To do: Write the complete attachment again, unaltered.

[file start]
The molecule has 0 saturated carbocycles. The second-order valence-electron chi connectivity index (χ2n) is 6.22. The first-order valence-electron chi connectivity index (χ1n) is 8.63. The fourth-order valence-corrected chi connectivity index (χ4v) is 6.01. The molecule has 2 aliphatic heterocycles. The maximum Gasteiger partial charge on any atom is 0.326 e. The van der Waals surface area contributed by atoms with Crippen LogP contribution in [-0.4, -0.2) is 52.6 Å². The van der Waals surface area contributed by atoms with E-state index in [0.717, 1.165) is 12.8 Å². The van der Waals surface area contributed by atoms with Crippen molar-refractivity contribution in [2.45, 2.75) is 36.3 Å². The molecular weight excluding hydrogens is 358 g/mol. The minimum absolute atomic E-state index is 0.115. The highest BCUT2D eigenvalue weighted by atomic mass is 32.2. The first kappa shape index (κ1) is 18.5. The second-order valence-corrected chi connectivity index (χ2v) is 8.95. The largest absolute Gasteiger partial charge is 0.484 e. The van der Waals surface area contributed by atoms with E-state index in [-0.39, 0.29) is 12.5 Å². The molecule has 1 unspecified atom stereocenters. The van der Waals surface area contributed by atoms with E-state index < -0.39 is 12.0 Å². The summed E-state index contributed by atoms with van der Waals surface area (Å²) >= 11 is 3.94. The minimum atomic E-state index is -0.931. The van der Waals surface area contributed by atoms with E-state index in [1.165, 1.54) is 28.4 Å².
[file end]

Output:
The molecule has 0 saturated carbocycles. The second-order valence-electron chi connectivity index (χ2n) is 6.22. The first-order valence-electron chi connectivity index (χ1n) is 8.63. The fourth-order valence-corrected chi connectivity index (χ4v) is 6.01. The molecule has 2 aliphatic heterocycles. The maximum Gasteiger partial charge on any atom is 0.326 e. The van der Waals surface area contributed by atoms with Crippen LogP contribution in [-0.4, -0.2) is 52.6 Å². The van der Waals surface area contributed by atoms with E-state index in [0.717, 1.165) is 12.8 Å². The van der Waals surface area contributed by atoms with Crippen molar-refractivity contribution in [2.45, 2.75) is 36.3 Å². The molecular weight excluding hydrogens is 358 g/mol. The minimum absolute atomic E-state index is 0.115. The highest BCUT2D eigenvalue weighted by atomic mass is 32.2. The first kappa shape index (κ1) is 18.5. The second-order valence-corrected chi connectivity index (χ2v) is 8.95. The largest absolute Gasteiger partial charge is 0.484 e. The van der Waals surface area contributed by atoms with E-state index in [-0.39, 0.29) is 12.5 Å². The molecule has 1 unspecified atom stereocenters. The van der Waals surface area contributed by atoms with E-state index < -0.39 is 12.0 Å². The summed E-state index contributed by atoms with van der Waals surface area (Å²) >= 11 is 3.94. The minimum atomic E-state index is -0.931. The van der Waals surface area contributed by atoms with E-state index in [1.165, 1.54) is 28.4 Å².